|Infliximab exerts no direct hepatotoxic effect on HepG2 cells in vitro.|
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|PMID: 22535279 Owner: NLM Status: MEDLINE|
|BACKGROUND: Infliximab-induced hepatotoxicity is reported in several case studies involving patients with inflammatory bowel disease (IBD) and a direct hepatotoxic effect has been proposed.
OBJECTIVE: The aim of this study was to determine the direct in vitro toxicity of infliximab. As a proof of principle the in vitro toxicity of thiopurines and methotrexate was also determined.
METHODS: Cell survival curves and the half maximal inhibitory concentrations (IC(50)) were obtained after 24, 48 and 72 h of incubation in HepG2 cells with the IBD drugs azathioprine, 6-mercaptopurine, 6-thioguanine, methotrexate or infliximab by using the WST-1 cytotoxicity assay.
RESULTS: No in vitro hepatotoxicity in HepG2 cells was seen with infliximab, while concentration-dependent cytotoxicity was observed when HepG2 cells were incubated with increasing concentrations of azathioprine, 6-mercaptopurine and 6-thioguanine.
CONCLUSION: Infliximab alone or given in combination with azathioprine showed no direct hepatotoxic effect in vitro, indicating that the postulated direct hepatotoxicity of infliximab is unlikely.
|Hilbert S de Vries; Tineke de Heij; Henie M J Roelofs; Rene H M te Morsche; Wilbert H M Peters; Dirk J de Jong|
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|Type: Comparative Study; In Vitro; Journal Article Date: 2012-04-26|
|Title: Digestive diseases and sciences Volume: 57 ISSN: 1573-2568 ISO Abbreviation: Dig. Dis. Sci. Publication Date: 2012 Jun|
|Created Date: 2012-05-23 Completed Date: 2012-07-31 Revised Date: 2013-06-25|
Medline Journal Info:
|Nlm Unique ID: 7902782 Medline TA: Dig Dis Sci Country: United States|
|Languages: eng Pagination: 1604-8 Citation Subset: AIM; IM|
|Department of Gastroenterology and Hepatology, Radboud University Nijmegen Medical Centre, Nijmegen, The Netherlands. h.devries@MDL.umcn.nl|
|APA/MLA Format Download EndNote Download BibTex|
Analysis of Variance
Antibodies, Monoclonal / pharmacology*, toxicity*
Azathioprine / pharmacology, toxicity
Cell Survival / drug effects*
Dose-Response Relationship, Drug
Hep G2 Cells / drug effects*
Hepatoblastoma / chemically induced
Inflammatory Bowel Diseases / diagnosis, drug therapy
Liver Neoplasms / chemically induced
Methotrexate / pharmacology, toxicity
Sensitivity and Specificity
Thioguanine / pharmacology, toxicity
|0/Antibodies, Monoclonal; 0/infliximab; 154-42-7/Thioguanine; 446-86-6/Azathioprine; 50-44-2/6-Mercaptopurine; 59-05-2/Methotrexate|
Journal ID (nlm-ta): Dig Dis Sci
Journal ID (iso-abbrev): Dig. Dis. Sci
Publisher: Springer US, Boston
© The Author(s) 2012
Received Day: 9 Month: 11 Year: 2011
Accepted Day: 28 Month: 3 Year: 2012
Electronic publication date: Day: 26 Month: 4 Year: 2012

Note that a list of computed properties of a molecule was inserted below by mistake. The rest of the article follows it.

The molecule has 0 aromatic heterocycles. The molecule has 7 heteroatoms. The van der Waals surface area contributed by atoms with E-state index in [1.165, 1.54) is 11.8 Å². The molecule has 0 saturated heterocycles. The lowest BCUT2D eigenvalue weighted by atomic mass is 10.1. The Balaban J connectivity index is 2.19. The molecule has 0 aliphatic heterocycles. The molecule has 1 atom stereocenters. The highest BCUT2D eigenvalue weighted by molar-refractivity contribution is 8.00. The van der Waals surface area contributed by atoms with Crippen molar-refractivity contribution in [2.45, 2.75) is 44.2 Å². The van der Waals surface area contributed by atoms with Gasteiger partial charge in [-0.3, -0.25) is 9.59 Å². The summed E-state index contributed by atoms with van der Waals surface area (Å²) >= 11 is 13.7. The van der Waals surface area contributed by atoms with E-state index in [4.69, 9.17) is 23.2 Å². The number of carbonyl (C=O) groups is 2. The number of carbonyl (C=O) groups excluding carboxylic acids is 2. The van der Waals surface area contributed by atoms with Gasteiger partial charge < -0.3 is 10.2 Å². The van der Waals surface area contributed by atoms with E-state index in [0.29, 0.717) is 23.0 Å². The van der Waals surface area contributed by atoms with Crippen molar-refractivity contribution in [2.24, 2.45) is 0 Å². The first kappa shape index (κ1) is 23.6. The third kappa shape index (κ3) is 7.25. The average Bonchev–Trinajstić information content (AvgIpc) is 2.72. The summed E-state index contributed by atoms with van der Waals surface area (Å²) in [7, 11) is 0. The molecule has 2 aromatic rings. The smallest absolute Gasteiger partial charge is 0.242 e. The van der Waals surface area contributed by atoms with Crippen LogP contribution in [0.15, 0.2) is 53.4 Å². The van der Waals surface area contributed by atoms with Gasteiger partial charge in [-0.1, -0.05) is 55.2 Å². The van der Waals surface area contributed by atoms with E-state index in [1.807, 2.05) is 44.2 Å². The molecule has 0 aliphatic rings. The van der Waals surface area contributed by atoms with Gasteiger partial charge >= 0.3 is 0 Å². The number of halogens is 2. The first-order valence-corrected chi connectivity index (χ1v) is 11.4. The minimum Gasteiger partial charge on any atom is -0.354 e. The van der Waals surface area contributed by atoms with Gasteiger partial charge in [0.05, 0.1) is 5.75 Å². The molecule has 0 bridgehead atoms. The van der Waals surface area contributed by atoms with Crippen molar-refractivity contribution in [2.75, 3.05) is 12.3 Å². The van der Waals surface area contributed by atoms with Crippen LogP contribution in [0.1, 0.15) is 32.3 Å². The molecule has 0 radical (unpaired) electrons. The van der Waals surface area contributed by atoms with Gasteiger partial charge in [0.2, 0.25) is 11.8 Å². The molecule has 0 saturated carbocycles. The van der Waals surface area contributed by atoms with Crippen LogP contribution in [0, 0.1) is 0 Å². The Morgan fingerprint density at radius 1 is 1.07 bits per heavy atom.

pmc-release publication date: Day: 26 Month: 4 Year: 2012
Print publication date: Month: 6 Year: 2012
Volume: 57 Issue: 6
First Page: 1604 Last Page: 1608
PubMed Id: 22535279
Publisher Id: 2159
|Infliximab Exerts No Direct Hepatotoxic Effect on HepG2 Cells In Vitro|
|Hilbert S. de VriesAff1||
Address: +31-243-614760 +31-243-540103 h.devries@MDL.umcn.nl
|Tineke de HeijAff1|
|Henie M. J. RoelofsAff1|
|Rene H. M. te MorscheAff1|
|Wilbert H. M. PetersAff1|
|Dirk J. de JongAff1|
|Department of Gastroenterology and Hepatology, Radboud University Nijmegen Medical Centre, PO Box 9101, 6500 HB Nijmegen, The Netherlands
Hepatotoxicity is defined as injury to the liver that is associated with impaired liver function caused by exposure to a drug or another noninfectious agent . It is a serious complication, frequently observed in the medical treatment of inflammatory bowel disease (IBD) . It can be directly attributed to the type of drugs used to treat IBD, such as immunosuppressants or biological therapies targeting TNF-α. However, hepatotoxicity may also result from drugs used to treat complications of immunosuppressants and TNF-α antagonists, e.g. isoniazid for the treatment of reactivation tuberculosis, or may be a result of exacerbation of underlying chronic viral hepatitis caused by immunosuppression .
In December 2004, the Food and Drug Administration (FDA) issued a drug warning to alert health care professionals to the risk of hepatotoxicity linked to infliximab . However, severe hepatic reactions, including acute liver failure, jaundice, hepatitis or cholestasis have rarely been reported in patients receiving infliximab [5–8]. Furthermore, as demonstrated by Sokolove et al.  elevations of serum transamines in patients receiving biological therapy are uncommon and abnormalities of more than two times the upper limit of normal are rarely observed. The mechanism of infliximab-induced hepatotoxicity is poorly understood, although a direct hepatoxic effect has been proposed by several authors [6–8]. To our knowledge, no in vivo or in vitro results supporting this hypothesis have been reported.
The aim of this study was to determine the in vitro hepatotoxicity of infliximab. As a proof of principle, the conventional IBD medication, i.e. the thiopurines azathioprine, 6-mercaptopurine and 6-thioguanine and methotrexate, which are all known to be hepatotoxic, were also tested. Although cultures of primary human hepatocytes seem to have the most relevant physiological properties for the evaluation of in vitro IBD drug hepatotoxicity, they are difficult to obtain and rapidly lose their metabolic properties . Therefore, we used a human liver hepatocellular carcinoma (HepG2) cell line, which is very stable, easy to handle and previously used in drug toxicity studies . HepG2 cells were incubated with increasing concentrations of infliximab, methotrexate or thiopurines for 24, 48 or 72 h and subsequently cell viability was determined.